On weekends they’d convince older cousins to drive them to swap meets in Santa Ana, Orange and Long Beach to find typewriters and ribbon. They’d selectively take jobs or date Mexi-goth boys who worked at places with access to copiers. Mexi-goths are almost the male equivalent of a sadgirl. The same dark clothes, the same quiet cynicism, the same British music collection. The same longing to be in an Anne Rice novel. The same certainty that if they’d been born on the other side of Los Angeles, they’d all be famous by now.
Back at home, after a day of stalking the streets, the sadgirls set up their altars. La Virgen candles, tiny packets of tiny items from the herb shop. Frankincense and myrrh. White feathers for flight and purity. The names of boys they wanted scribbled on bay leaves and placed in the middle of their foreheads and then underneath red candles. They’d call their mothers and remind them that they were parents. They’d write letters to houses in other places where their fathers were kept with new bright and shiny families.
The ones with Spanish surnames would do their French homework. The white ones would do their Spanish homework. Their brothers and boys they hung out with---boys that read Oscar Wilde and had vases of lilies on their nightstands---would listen to Bauhaus and fill out their applications for University of California campuses far away.
Slowly the epicenter of sadgirl culture unraveled. Some sadgirls learned to speak. Some pushed out the excrement of bullshit of their fathers, uncles, stepfathers and the like and, lighter now from the weight diminished, wiped off the eyeliner and screamed. Some backpacked through Europe. Some went to colleges far, far away. Some learned Spanish and started talking to their Mexican grandparents and learned old stories of what their world was like before sidewalks, freeways and integration.
One sadgirl learned that her family’s homes had been taken consecutively by the 110, 60, 710, 5 freeways. Their family homesteads one by one becoming concrete grey. The centers of some sadgirls' universes are spread far and wide. There are no homes for them. They feel like they can drift in the air.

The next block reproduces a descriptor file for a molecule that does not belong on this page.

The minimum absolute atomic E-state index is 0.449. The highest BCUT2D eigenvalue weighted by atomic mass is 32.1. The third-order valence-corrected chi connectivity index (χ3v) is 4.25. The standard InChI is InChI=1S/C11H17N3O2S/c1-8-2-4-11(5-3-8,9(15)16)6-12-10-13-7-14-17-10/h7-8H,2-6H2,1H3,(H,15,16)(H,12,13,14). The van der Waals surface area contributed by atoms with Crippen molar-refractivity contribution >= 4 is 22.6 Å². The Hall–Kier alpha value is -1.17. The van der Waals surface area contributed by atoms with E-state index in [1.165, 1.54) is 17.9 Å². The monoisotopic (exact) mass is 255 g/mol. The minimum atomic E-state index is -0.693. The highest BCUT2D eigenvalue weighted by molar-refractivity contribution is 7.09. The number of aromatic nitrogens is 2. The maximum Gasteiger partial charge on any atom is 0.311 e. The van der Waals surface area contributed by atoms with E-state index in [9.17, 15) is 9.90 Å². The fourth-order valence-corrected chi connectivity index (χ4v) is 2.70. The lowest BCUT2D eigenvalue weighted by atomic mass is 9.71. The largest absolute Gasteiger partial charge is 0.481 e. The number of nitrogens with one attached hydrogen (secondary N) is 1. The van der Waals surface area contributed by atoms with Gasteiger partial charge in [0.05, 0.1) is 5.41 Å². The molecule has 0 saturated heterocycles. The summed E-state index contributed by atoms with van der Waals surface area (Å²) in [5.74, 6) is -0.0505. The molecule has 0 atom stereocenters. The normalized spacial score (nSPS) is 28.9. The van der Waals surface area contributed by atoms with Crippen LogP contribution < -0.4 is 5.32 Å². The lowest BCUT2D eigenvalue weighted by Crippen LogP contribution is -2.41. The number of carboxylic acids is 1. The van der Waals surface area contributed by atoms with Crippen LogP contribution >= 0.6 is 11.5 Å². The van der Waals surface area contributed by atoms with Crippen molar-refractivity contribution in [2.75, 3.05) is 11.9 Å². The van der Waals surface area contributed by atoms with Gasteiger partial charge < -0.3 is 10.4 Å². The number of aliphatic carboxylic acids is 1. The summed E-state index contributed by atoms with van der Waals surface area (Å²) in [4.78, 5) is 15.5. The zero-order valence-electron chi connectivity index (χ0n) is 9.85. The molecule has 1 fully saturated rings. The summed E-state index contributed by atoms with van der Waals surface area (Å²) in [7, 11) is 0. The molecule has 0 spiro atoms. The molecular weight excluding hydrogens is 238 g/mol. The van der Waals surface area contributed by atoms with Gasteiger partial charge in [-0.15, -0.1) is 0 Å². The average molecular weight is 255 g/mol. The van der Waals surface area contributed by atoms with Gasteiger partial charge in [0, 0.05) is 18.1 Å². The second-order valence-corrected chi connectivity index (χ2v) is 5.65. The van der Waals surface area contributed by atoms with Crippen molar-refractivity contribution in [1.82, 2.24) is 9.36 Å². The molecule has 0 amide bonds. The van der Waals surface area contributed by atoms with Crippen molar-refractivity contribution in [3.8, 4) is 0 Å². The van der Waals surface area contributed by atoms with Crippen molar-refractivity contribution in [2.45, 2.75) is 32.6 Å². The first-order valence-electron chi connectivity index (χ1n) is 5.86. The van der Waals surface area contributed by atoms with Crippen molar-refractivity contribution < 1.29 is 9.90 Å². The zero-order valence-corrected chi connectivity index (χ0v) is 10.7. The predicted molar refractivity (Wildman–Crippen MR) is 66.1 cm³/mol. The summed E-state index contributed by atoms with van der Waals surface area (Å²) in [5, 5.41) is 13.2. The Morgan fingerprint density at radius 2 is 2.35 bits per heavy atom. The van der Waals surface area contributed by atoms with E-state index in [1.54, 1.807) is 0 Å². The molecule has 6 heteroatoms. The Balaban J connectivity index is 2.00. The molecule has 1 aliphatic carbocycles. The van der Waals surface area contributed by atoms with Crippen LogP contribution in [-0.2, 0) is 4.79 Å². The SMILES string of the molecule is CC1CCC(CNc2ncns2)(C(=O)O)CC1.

The uptown district was rebuilt and in the rebuilding took out the thrift stores and the vintage stores. After a while there was no parking. It was busy. The Mexi-goths had graduated, moved back and opened businesses: cigar bars, winebars and art galleries. The white grandparents said things like "I never go there anymore—it’s been taken over by Mexicans." The Mexican grandparents said the same thing. The sadgirls looked around and pronounced it a poor man’s Pasadena, the Beverly Hills of the East side. No longer a destination. Some sadgirls married their Mexi-goths. Some remained single. Some slept with other sadgirls. Some moved to Hollywood and Silverlake. Some left the state for New York or took the 5 north and headed to San Francisco. Others got lost in the woods.
When a sadgirl grows up and out she leaves traces. You can tell if you look closely. When the principal calls and says her child is anti-social she doesn’t take the kid to the shrink, she takes him out for ice cream. When her kids don’t want their hair combed she doesn’t make a big deal, she adds gel or mousse to it. When they take the Lord's name in vain, sadgirls explain that some people don’t like it when you say that name and they explain it’s this guy who did some pretty cool things that probably would never hang out with the people who get upset at his name being used.
Sadgirls drink too much wine too often but it doesn’t really seem to be a problem because they take jobs where this isn’t going to be an issue. They design websites. They make jewelry. They make dresses. They plant gardens. They open herb shops and sell saint candles to young girls carrying lunchbox purses that want to know how to cast a spell of safety around themselves. Sadgirls say fuck it, and start taking care of their parents in their old age though by all rights they should say fuck it and walk away.
A sadgirl is a sadgirl, even without an epicenter. They give birth to other sadgirls. Or they swear off having children altogether. They follow the earthquakes and decay. They purchase laptops and create blogs and take up false identities. They use black screens and white lettering. They can stalk in space. They can make their own clothes. They have left but come back and visit their grandmothers only on Thanksgiving and Christmas. They say please and thank you. They don’t know how to breathe in the polluted air of southeastern Los Angeles anymore. They are surprised by all the billboards in Spanish now and secretly smirk about it at the same time. They take their grandmothers out for dinner and drinks. They take up their high school reunions in dive bars with gay ex-lovers in town for the day.
When they go back to their northern California houses after a short visit to southeastern Los Angeles, they head north or south onto the 605 Freeway—it doesn’t really matter. No route is direct out of there. They get this funky feeling in their hearts, like they are leaving someplace that’s so much a part of them, but that they’ve never really known. They go numb as they drive. Like they need an earthquake to feel.
© 2004-2011 Underground Voices